Unprecedented strike at Saudi Arabian hospital

Around 1,200 workers at the private Saad Specialist Hospital in the eastern city of Khobar have walked off the job in an indefinite strike over unpaid wages. Not only is strike action extremely rare in Saudi Arabia, a country that bans any trade union activity, but this action is extremely significant as all workers have gone on strike, from surgeons, to theatre staff, to cleaners and maintenance workers. Most of the cleaners and maintenance staff are migrant workers and this strike represents the first time that Saudi nationals and migrant workers have taken action together. Given Saudi Arabia’s history of repression and exploitation of migrant workers (see here and here), this strike may represent the first steps towards the unity of workers in the kingdom.

India Honda workers continue hunger strike

Five dismissed Honda workers have been on a hunger strike for that last week in New Delhi to protest against their treatment and for the reinstatement of dismissed workers. They have now been joined by hundreds more workers who are staging demonstrations in support of these hunger strikers in the face of arrests from police. Over 100 plant level union representatives have visited the workers in an ongoing show of solidarity. This widespread support is a reflection of the unsatisfactory conditions that many workers endure in the growing industrial belts of northern India and comes on the back of the huge general strike earlier in the month.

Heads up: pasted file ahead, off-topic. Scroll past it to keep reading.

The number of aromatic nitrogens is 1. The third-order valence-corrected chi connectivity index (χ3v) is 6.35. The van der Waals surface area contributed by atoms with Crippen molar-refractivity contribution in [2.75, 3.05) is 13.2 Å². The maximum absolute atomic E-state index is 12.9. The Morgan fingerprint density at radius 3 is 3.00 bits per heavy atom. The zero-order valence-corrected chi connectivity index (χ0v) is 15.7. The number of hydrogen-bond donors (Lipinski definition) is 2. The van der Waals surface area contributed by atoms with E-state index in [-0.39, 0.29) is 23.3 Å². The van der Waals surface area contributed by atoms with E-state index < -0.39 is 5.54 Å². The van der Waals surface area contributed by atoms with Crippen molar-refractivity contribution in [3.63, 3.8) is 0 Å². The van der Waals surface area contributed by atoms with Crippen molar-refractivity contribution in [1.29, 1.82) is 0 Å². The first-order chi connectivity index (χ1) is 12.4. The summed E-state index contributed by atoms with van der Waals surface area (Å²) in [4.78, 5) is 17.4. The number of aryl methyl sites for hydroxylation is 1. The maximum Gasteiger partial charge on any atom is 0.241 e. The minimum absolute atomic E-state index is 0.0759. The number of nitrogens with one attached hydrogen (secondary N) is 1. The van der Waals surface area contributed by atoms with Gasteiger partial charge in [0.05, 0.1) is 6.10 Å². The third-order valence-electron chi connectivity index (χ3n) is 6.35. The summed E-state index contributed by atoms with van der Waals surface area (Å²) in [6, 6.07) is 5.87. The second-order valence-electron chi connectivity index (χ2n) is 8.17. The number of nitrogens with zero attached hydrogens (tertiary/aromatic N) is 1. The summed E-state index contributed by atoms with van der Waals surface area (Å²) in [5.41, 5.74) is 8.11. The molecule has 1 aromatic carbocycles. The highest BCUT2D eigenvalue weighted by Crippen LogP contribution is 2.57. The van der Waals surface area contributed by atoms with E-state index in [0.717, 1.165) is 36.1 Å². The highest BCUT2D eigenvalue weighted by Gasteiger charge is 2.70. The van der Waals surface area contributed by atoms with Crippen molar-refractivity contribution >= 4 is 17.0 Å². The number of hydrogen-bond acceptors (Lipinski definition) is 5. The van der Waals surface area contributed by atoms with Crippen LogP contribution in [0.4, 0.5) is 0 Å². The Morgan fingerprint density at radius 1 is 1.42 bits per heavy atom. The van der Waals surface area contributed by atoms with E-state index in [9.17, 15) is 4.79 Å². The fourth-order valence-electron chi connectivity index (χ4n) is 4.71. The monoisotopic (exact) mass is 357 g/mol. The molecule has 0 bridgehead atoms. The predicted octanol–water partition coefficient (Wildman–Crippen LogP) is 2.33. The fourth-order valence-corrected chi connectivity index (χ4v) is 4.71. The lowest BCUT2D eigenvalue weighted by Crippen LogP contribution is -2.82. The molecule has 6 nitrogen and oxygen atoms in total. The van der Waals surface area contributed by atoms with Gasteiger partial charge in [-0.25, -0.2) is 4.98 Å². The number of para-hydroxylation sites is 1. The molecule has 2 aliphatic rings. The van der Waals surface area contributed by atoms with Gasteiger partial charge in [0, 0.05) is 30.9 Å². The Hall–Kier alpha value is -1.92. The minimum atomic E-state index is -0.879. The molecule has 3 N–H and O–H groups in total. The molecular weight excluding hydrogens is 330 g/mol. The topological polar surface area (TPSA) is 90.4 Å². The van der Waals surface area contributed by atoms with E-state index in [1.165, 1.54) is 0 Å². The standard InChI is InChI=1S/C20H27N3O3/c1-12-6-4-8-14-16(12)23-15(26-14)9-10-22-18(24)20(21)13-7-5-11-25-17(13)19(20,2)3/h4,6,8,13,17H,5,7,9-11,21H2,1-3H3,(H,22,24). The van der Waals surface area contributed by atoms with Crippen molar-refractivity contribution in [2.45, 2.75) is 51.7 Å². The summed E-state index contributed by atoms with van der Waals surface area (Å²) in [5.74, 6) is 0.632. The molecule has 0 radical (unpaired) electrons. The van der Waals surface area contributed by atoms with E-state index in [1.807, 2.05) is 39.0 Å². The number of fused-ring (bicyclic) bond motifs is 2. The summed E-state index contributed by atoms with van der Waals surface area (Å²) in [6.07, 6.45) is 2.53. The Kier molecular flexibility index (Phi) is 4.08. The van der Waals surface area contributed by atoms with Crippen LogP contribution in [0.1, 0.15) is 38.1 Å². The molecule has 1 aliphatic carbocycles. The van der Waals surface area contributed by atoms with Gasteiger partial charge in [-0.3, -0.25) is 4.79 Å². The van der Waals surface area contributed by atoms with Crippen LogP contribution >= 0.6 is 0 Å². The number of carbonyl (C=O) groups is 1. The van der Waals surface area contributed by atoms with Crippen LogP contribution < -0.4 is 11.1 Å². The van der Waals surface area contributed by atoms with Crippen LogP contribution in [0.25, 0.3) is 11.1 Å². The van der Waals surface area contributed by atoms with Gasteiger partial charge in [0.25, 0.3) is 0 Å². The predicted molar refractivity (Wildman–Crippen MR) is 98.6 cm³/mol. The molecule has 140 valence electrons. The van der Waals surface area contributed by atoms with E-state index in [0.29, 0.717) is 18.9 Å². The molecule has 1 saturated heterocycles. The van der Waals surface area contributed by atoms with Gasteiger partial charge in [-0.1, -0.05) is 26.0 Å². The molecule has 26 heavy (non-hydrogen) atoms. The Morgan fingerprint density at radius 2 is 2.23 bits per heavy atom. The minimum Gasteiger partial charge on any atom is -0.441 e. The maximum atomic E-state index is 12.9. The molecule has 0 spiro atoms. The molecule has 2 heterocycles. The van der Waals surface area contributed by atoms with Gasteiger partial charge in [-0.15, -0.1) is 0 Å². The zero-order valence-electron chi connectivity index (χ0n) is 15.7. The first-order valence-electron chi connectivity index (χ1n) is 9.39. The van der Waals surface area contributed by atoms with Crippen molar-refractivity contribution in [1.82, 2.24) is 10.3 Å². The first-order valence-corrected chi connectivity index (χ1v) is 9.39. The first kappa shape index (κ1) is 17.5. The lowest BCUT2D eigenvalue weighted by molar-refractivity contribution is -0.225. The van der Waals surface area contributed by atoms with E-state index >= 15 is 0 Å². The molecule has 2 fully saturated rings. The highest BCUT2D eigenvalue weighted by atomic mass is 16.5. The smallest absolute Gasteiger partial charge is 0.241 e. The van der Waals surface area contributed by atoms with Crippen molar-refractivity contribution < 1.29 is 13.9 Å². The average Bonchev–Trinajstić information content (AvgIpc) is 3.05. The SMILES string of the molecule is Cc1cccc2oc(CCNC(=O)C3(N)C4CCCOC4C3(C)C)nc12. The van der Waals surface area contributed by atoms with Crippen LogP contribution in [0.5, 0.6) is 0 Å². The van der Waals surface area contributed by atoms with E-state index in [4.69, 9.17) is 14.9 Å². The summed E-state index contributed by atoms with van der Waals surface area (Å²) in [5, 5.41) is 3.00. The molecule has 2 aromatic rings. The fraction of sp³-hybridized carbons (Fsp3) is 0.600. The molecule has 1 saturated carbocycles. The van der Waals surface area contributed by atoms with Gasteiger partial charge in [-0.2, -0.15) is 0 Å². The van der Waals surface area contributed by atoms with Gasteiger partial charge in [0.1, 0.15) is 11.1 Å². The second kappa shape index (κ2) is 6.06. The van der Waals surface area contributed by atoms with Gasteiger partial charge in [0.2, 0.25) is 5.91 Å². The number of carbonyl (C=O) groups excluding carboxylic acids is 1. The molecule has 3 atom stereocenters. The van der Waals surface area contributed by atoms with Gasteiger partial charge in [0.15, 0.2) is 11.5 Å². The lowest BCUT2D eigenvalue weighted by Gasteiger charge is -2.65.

Australian coal miners taking on global giant

Around 140 workers in the central Queensland coal mine at German Creek, near the town of Middlemount, have been on strike over a new collective agreement. The mine is owned by the giant Anglo American group which has now taken steps to try to employ strike breakers through a labour hire firm. At a nearby mine site, the same company recently sacked 85 permanent workers but kept all its contract and labour hire workers. Anglo American is also involved in a similar collective agreement dispute with its workforce at the Los Bronces copper mine in Chile. Against such global companies, co-ordinated industrial action by workers would be the strongest way to fight back.

Turkey’s government purges hit workers massively

The Turkish government is using the opportunity of the July 2016 failed military coup to target the still powerful Turkish working class. The figures speak for themselves. The number of teachers dismissed in this time has reached almost 30,000, with another 10,000 still under investigation. An additional 20,000 civil servants have also been sacked from a variety of occupational sectors. In the meantime, the government is proceeding with the trial of a number of journalists  that are accused of being government critics and supporters of terrorism.

Labour researcher found guilty of defamation